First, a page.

Nov. 3 — “A rare type of radioactive decay, not a renewed chain reaction, appears to have produced the radioactive xenon gas,” reports CNN.
According to the report, on Thursday Tepco said “it believed the gases were produced by ‘spontaneous fission’ of uranium, since the shorter-lived isotope persisted after the use of boric acid”.
Gary Was, a nuclear engineering professor at the University of Michigan, told CNN that ‘spontaneous’ fission occurs when an element like uranium splits on its own, though it’s an “improbable phenomenon”.
Professor Was noted that the detection of xenon happened less than a week after Japan began taking new gas samples from the reactors.
It is highly coincidental that so soon after the sampling began an “improbable phenomenon” like ‘spontaneous’ fission would occur.
Additional recent reports of fission at [catlist name=reactor-no-2 numberposts=5 orderby=date order=desc date=yes comments=yes catlink=yes excludeposts=18705]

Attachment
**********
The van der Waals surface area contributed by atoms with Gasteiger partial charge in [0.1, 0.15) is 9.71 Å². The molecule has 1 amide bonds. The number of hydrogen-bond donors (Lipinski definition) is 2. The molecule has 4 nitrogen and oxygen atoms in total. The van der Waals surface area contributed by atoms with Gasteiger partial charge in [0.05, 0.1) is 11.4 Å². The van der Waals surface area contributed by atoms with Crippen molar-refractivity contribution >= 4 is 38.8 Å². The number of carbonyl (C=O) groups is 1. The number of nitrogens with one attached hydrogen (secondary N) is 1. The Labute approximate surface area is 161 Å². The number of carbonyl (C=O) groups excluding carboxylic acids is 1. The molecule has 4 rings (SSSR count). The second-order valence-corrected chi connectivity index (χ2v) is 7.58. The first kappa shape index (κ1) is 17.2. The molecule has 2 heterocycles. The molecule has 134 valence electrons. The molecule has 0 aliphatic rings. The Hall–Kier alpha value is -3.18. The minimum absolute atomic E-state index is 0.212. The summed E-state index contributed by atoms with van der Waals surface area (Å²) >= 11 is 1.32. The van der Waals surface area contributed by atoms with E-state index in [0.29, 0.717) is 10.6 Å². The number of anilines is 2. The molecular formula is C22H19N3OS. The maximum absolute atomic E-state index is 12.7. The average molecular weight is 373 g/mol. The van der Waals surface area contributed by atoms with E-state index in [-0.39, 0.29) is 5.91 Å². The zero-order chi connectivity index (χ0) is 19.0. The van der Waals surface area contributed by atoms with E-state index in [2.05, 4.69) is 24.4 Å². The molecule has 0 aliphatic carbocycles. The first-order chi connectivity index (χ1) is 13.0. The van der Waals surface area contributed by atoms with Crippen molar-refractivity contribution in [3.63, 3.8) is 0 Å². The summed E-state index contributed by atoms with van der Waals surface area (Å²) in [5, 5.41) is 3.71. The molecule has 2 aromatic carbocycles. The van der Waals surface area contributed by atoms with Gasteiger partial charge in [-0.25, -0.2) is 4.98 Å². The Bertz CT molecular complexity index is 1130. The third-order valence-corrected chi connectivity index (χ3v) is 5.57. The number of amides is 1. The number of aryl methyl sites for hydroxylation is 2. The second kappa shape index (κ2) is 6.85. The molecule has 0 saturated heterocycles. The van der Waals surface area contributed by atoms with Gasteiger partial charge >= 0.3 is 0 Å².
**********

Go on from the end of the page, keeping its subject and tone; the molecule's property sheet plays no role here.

Published: November 4th, 2011 at 12:31 am ET
- Boric acid apparently not working to stop chain fission reactions because Xenon is still being detected — Tepco says this is reason why they claim ‘spontaneous’ fission, not sustained criticality November 3, 2011
- NHK: Curium-242 and -244 to blame for ‘spontaneous’ nuclear fission at Reactor No. 2, not uranium -Tepco November 3, 2011
- Tepco blames ‘spontaneous’ and ‘natural’ nuclear fission for radioactive xenon… What about the 14,000% increase in Krypton-85? November 3, 2011
- Kyoto Nuke Expert: This amount of xenon would not be detected unless melted fuel had “fission chain reaction” — Xe-133, -135 usually not present, even during operation of reactors November 2, 2011
- Busby: On-going fission is occurring at Fukushima — Either a recent “enriched uranium fission” or an “explosive criticality” November 6, 2011